- Knowing Your Expectations for Your Degree
- Strategizing Your Class Schedule
- LSA Transfer Student Program
There is no single path that will prepare you for a legal education. Accomplished legal professionals come from many different personal, professional, and educational backgrounds. There are no preferred extracurricular activities. You should explore and pursue initiatives that interest and challenge you, and find opportunities to develop and broaden your skill sets. Long-term active participation and commitment to extracurricular opportunities, regardless of the type of initiative, demonstrates motivation, maturity, and personal investment. A legal education will build upon and refine the knowledge, skills, and values you have already gained. Law-related activities are not essential as an undergrad, and some non-legal and tangentially related opportunities may even provide better opportunities for demonstrating leadership, making a social impact, and developing core skill sets.
Find opportunities that will allow you to develop leadership skills and demonstrate a purposeful investment of your time. The depth of your involvement in student organizations is more important than the number of activities in which you are involved—it makes for a more impactful résumé to have deeply invested your time and energy in a few activities where you have served in leadership roles than to spread yourself thin in an attempt to lengthen your résumé. Additionally, it is not essential to participate in a student organization. There are many off-campus opportunities that can be just as valuable.
Work and Internships
Law schools neither require nor expect applicants to have had previous legal employment, nor do they give preference to applicants who have had legal internships. Legal internships do provide first-hand exposure to the field of law and can help students evaluate whether a career in law is a good fit for their skills, strengths, and interests.
Experiences that will give you context for the type of legal work you wish to pursue can be just as valuable as a legal internship. Whether the position is paid or volunteer, gaining exposure to the types of business, social issues, or populations you wish to serve will help you build a critical foundation for your later legal work.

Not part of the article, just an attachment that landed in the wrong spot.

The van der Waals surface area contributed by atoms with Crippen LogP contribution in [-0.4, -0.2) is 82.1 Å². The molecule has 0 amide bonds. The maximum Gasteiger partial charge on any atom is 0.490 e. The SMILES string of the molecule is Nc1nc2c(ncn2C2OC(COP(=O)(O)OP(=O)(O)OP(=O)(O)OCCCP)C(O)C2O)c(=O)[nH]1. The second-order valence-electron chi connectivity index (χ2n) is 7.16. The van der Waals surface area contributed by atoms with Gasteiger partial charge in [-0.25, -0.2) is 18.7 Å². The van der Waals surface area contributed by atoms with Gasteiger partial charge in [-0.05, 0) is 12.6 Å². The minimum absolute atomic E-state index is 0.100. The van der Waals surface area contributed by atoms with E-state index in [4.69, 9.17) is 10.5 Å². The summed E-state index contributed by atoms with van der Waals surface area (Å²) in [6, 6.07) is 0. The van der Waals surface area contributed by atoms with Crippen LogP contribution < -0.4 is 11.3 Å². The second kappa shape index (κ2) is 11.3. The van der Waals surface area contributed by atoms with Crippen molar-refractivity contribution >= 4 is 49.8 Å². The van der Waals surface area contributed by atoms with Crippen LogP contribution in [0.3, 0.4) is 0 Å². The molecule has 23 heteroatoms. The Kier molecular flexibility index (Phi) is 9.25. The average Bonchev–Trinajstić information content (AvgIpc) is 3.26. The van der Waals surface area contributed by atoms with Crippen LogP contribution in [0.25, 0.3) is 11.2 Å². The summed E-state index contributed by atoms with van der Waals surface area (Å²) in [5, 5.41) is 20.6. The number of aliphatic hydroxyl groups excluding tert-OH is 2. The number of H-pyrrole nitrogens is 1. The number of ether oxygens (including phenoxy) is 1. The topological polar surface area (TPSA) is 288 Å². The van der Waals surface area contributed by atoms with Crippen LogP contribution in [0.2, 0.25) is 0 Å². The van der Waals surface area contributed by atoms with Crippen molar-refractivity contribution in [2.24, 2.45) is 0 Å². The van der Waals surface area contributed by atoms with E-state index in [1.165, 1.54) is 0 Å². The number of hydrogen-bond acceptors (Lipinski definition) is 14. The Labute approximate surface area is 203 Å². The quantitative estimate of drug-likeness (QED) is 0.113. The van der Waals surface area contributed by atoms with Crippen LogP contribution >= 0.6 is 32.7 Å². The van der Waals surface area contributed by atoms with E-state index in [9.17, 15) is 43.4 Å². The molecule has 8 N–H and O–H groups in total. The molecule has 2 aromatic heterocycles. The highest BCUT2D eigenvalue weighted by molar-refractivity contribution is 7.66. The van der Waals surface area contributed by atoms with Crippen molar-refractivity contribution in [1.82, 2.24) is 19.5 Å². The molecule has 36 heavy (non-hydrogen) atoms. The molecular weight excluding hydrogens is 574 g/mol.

Resources for Finding Internship Opportunities
- Search of the Career Center’s Handshake database
- Direct search of a company’s website
- Opportunities with the Federal Government
- Internships with the U.S. Department of State
- Search of your local county court system or public defender’s office for opportunities
- Direct search of local nonprofit organizations
Community service develops social sensitivity and gives student insight into the experiences and challenges faced by the types of communities they will one day serve as legal professionals. Services initiatives should not be entered into lightly, but through a genuine commitment to community involvement.
See the law in action by taking advantage of shadowing opportunities (where available) and courtroom observations. Most courtroom proceedings are open to the public and afford observers a unique window into the various stages of a legal hearing. Oratory and presentation skills are fundamental for litigators, and courthouses provide ready access to the practical side of practice.
Summer Pre-Law Programs
Summer pre-law programs are designed to introduce undergraduate students interested in pursuing a career in law to the law-school environment. These programs also include simulated courses, training in legal research and writing, and LSAT familiarization and preparation. These programs will often include a tuition fee, though some offer scholarship opportunities to cover the cost.
As law schools do not view these opportunities as an academic or extracurricular pursuit, students should assess whether the personal benefit of the program is worth the cost to them.